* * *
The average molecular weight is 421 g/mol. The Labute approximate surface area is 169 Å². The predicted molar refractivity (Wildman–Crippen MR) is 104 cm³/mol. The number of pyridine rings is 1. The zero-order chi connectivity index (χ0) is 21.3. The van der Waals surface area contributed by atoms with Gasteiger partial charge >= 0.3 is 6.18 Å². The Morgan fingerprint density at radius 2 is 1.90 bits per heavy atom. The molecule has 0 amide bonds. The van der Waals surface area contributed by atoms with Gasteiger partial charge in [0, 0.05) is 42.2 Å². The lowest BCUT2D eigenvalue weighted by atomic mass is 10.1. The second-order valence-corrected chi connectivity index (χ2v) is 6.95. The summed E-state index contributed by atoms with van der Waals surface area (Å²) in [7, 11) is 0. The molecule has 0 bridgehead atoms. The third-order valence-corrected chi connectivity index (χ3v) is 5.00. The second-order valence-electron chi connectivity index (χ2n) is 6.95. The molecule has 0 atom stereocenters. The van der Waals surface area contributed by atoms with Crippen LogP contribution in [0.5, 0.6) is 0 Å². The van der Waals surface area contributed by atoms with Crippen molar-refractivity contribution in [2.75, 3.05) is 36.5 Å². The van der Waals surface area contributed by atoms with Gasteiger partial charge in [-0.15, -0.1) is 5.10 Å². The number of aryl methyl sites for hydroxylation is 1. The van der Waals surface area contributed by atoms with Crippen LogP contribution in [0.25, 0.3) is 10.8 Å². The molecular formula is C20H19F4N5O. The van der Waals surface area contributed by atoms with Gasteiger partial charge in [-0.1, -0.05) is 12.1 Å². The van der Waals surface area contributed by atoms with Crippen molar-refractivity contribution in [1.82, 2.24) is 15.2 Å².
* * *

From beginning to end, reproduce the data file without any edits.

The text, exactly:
The average molecular weight is 421 g/mol. The Labute approximate surface area is 169 Å². The predicted molar refractivity (Wildman–Crippen MR) is 104 cm³/mol. The number of pyridine rings is 1. The zero-order chi connectivity index (χ0) is 21.3. The van der Waals surface area contributed by atoms with Gasteiger partial charge >= 0.3 is 6.18 Å². The Morgan fingerprint density at radius 2 is 1.90 bits per heavy atom. The molecule has 0 amide bonds. The van der Waals surface area contributed by atoms with Gasteiger partial charge in [0, 0.05) is 42.2 Å². The lowest BCUT2D eigenvalue weighted by atomic mass is 10.1. The second-order valence-corrected chi connectivity index (χ2v) is 6.95. The summed E-state index contributed by atoms with van der Waals surface area (Å²) in [7, 11) is 0. The molecule has 0 bridgehead atoms. The third-order valence-corrected chi connectivity index (χ3v) is 5.00. The second-order valence-electron chi connectivity index (χ2n) is 6.95. The molecule has 0 atom stereocenters. The van der Waals surface area contributed by atoms with Crippen LogP contribution in [0.5, 0.6) is 0 Å². The van der Waals surface area contributed by atoms with Crippen molar-refractivity contribution in [2.75, 3.05) is 36.5 Å². The van der Waals surface area contributed by atoms with Gasteiger partial charge in [-0.15, -0.1) is 5.10 Å². The number of aryl methyl sites for hydroxylation is 1. The van der Waals surface area contributed by atoms with Crippen LogP contribution in [0.25, 0.3) is 10.8 Å². The molecular formula is C20H19F4N5O. The van der Waals surface area contributed by atoms with Gasteiger partial charge in [-0.1, -0.05) is 12.1 Å². The van der Waals surface area contributed by atoms with Crippen molar-refractivity contribution in [1.82, 2.24) is 15.2 Å².